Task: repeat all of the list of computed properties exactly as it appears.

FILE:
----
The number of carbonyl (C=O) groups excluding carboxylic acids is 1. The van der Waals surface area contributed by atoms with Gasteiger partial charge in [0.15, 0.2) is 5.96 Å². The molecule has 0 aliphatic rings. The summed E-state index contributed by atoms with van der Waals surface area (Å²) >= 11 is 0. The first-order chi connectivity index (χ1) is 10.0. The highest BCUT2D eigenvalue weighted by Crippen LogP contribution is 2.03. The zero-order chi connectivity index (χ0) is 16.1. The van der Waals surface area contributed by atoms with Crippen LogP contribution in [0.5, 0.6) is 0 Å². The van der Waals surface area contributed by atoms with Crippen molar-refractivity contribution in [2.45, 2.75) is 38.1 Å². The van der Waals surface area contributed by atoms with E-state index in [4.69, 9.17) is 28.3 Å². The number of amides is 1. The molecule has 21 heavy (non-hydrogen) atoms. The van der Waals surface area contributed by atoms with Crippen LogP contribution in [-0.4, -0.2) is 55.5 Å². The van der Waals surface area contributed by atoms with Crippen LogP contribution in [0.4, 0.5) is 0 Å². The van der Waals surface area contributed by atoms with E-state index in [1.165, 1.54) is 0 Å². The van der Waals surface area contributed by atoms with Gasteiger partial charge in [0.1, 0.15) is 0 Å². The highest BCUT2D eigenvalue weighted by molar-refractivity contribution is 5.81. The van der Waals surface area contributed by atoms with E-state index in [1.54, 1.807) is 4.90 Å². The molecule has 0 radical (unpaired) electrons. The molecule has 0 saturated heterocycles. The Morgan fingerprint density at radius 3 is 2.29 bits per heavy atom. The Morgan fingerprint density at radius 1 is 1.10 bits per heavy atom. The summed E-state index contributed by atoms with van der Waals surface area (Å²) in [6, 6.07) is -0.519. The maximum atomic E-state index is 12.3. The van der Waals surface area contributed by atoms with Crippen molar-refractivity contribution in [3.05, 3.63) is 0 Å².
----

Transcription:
The number of carbonyl (C=O) groups excluding carboxylic acids is 1. The van der Waals surface area contributed by atoms with Gasteiger partial charge in [0.15, 0.2) is 5.96 Å². The molecule has 0 aliphatic rings. The summed E-state index contributed by atoms with van der Waals surface area (Å²) >= 11 is 0. The first-order chi connectivity index (χ1) is 10.0. The highest BCUT2D eigenvalue weighted by Crippen LogP contribution is 2.03. The zero-order chi connectivity index (χ0) is 16.1. The van der Waals surface area contributed by atoms with Crippen LogP contribution in [0.5, 0.6) is 0 Å². The van der Waals surface area contributed by atoms with Crippen molar-refractivity contribution in [2.45, 2.75) is 38.1 Å². The van der Waals surface area contributed by atoms with E-state index in [4.69, 9.17) is 28.3 Å². The number of amides is 1. The molecule has 21 heavy (non-hydrogen) atoms. The van der Waals surface area contributed by atoms with Crippen LogP contribution in [-0.4, -0.2) is 55.5 Å². The van der Waals surface area contributed by atoms with Crippen LogP contribution in [0.4, 0.5) is 0 Å². The van der Waals surface area contributed by atoms with E-state index in [1.165, 1.54) is 0 Å². The van der Waals surface area contributed by atoms with Gasteiger partial charge in [0.1, 0.15) is 0 Å². The highest BCUT2D eigenvalue weighted by molar-refractivity contribution is 5.81. The van der Waals surface area contributed by atoms with E-state index in [1.54, 1.807) is 4.90 Å². The molecule has 0 radical (unpaired) electrons. The molecule has 0 saturated heterocycles. The Morgan fingerprint density at radius 3 is 2.29 bits per heavy atom. The Morgan fingerprint density at radius 1 is 1.10 bits per heavy atom. The summed E-state index contributed by atoms with van der Waals surface area (Å²) in [6, 6.07) is -0.519. The maximum atomic E-state index is 12.3. The van der Waals surface area contributed by atoms with Crippen molar-refractivity contribution in [3.05, 3.63) is 0 Å².